Looks like after a small break I'm ready to start another frame. This time in Zeke Dimensions.
The demands are simple. Design and build a frame like the 62cm, Surly Pacer with a longer head tube, and more standover height.
When I looked at the geometry I couldn't believe Surly has it spec'd with a 74 degree head tube angle, and a fork with 45mm of rake. The result is a bicycle with a trail of 50.7mm. I like my bicycles with more trail, somewhere in the area of 60mm. However Zeke says it's never been an issue, I didn't want to send him into culture shock, so I'm slacking the head tube angle to 73.5 resulting in a trail of 53.8mm. I'm still thinking about 73.0.
Last October I did some homework on this subject in regards head tube angle, rake and trail and different frame sets.
Interestingly enough I have the Surly Pacer in 56cm listed, and they spec that size with a 73 degree head tube angle, looks like they steepen it as the sizes get bigger. I guess they want the bigger bikes to handle quicker or have those characteristics.
He mentioned he likes the look of the straight blade fork. This is a great idea because I could make a straight blade fork with 40mm of rake, resulting in a bike with more trail.
Now in regards to the rear, it seems like manufactures will give a whole line the same length chainstay, for instance they might give evey frame from a 50cm to a 64cm, 415mm chainstays. However as the frame gets bigger, the rider weight is shifter back toward the rear wheel because the seat tube gets longer, or rather the distance from the bottom bracket to the top of the saddle. Some of these larger frames make it look like the riders is sitting on top of the rear wheel. Since I've built a couple road frame with 350mm chainstays I know a little bit about short chainstays. I like the cornering the reduced wheelbase gives you, but over all I miss the longer chainstays. I mean what percentage of your ride do you spend cornering vs. riding in a straight line? So I'm making them 420mm long vs. 415. I could take a couple scales over to zeke, and find out the hard numbers on the weight distribution, but this is geometry he likes. I wonder how much money a big bicycle manufacture saves cutting all chainstays the same length, vs. different lengths for different sizes?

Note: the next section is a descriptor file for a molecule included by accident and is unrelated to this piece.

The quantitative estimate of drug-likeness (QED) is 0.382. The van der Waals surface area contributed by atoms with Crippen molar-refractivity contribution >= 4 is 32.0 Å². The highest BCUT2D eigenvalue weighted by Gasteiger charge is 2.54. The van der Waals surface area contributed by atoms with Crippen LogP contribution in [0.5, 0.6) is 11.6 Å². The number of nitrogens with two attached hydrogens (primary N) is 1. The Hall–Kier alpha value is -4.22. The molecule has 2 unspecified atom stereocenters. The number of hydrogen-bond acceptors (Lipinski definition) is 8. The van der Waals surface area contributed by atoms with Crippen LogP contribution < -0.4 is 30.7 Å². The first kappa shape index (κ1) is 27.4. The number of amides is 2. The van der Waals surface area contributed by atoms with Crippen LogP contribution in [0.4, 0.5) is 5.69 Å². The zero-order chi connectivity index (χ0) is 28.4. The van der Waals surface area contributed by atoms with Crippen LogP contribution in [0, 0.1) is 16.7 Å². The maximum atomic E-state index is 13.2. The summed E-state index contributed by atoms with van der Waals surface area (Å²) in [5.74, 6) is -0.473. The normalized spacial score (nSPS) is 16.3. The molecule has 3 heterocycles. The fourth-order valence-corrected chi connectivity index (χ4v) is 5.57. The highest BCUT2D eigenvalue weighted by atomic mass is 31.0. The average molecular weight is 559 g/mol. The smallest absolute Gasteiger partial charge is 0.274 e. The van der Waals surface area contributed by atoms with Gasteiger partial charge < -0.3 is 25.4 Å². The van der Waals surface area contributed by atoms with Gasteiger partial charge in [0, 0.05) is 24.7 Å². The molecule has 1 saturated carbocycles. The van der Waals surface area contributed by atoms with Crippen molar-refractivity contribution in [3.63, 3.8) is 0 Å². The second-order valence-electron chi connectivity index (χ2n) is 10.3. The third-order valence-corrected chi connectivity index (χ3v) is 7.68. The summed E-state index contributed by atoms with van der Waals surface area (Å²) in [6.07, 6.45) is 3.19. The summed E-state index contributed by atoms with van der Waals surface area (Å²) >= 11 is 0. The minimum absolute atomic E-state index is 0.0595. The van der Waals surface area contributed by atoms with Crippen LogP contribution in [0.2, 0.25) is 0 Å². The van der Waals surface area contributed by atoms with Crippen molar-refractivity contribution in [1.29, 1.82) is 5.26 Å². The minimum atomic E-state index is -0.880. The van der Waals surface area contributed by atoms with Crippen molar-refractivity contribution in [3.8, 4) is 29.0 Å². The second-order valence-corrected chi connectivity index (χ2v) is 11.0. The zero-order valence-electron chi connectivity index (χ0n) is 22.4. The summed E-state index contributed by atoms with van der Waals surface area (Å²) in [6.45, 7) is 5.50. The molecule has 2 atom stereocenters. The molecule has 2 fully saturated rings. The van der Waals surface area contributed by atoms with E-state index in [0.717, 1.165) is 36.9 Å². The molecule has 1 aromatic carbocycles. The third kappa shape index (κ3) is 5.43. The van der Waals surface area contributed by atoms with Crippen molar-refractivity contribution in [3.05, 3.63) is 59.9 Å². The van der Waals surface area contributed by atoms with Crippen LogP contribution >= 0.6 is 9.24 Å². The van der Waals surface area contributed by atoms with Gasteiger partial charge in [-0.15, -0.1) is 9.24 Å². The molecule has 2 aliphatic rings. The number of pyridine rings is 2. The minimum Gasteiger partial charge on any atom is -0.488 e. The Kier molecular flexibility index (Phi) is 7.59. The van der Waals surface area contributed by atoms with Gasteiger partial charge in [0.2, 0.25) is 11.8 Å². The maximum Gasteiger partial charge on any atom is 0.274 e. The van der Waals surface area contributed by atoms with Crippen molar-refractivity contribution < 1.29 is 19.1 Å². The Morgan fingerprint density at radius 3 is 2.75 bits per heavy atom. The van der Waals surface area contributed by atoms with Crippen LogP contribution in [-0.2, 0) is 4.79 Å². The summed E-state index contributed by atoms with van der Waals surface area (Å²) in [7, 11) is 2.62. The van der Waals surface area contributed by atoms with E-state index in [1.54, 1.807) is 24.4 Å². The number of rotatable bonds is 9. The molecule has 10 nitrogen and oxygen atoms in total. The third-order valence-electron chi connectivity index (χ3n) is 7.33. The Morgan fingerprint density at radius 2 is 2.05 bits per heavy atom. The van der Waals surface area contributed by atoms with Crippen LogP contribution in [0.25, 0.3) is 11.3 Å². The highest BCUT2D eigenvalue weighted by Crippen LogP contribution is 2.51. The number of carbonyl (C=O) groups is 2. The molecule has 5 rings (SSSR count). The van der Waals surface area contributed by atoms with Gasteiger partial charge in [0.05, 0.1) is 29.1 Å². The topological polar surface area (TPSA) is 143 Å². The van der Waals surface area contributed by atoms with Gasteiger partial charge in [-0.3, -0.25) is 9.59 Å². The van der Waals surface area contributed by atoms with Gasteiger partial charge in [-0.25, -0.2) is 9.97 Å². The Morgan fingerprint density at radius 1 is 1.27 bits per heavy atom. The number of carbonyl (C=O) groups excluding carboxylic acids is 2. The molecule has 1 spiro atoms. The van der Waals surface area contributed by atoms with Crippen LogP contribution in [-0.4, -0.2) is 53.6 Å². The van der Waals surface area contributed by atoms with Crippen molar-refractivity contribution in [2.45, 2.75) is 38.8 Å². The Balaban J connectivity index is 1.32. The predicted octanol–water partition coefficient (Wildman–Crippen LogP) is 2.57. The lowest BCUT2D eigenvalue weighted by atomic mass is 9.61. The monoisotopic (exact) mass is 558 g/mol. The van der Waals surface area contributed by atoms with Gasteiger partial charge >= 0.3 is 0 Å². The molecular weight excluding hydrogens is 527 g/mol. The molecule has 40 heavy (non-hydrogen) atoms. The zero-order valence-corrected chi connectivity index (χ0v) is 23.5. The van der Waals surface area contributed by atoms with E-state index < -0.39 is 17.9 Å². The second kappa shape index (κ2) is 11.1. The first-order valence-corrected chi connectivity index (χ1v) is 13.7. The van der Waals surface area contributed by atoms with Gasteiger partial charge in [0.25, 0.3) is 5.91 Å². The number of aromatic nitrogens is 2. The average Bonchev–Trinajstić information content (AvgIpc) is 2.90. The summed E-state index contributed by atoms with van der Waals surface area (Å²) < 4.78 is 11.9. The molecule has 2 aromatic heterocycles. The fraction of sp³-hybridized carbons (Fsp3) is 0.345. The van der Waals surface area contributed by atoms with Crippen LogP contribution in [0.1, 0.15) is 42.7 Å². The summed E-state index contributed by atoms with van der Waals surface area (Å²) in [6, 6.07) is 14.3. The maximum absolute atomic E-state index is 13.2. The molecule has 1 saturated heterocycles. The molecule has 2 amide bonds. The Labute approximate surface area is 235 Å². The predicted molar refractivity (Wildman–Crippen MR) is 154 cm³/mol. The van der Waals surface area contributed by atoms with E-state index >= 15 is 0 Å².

Like the monoliths in the movie, 2001 a space odyssey, in the last 30+ years I've seen and heard a lot of different theories on bicycle geometry that became the new paradigm. I remember when most road race bikes were 72 parallel, then 74 parallel, Now a lot of frames have a 71 degree head tube angle, and a 73 degree seat tube angle. It won't surprise me if they change again. In my experience, there is a basic foundation, but a lot has to do with personal preference.
To add to that, I used to think there was some magic formula that you could enter your body's dimensions in, and it would spit out the perfect bicycle dimensions. and there might be if we were just skeletons. In other words you could have two people with identical dimensions, but different flexibility's. One would be comfortable, while the other might not.
This is the world of custom bicycles. Not the world of cookie cutter bicycles. So follow here, I'm going to try to make bi-weekly updates. As you can imagine Zeke and I have a few more twists that are going to be thrown in the weeks to come.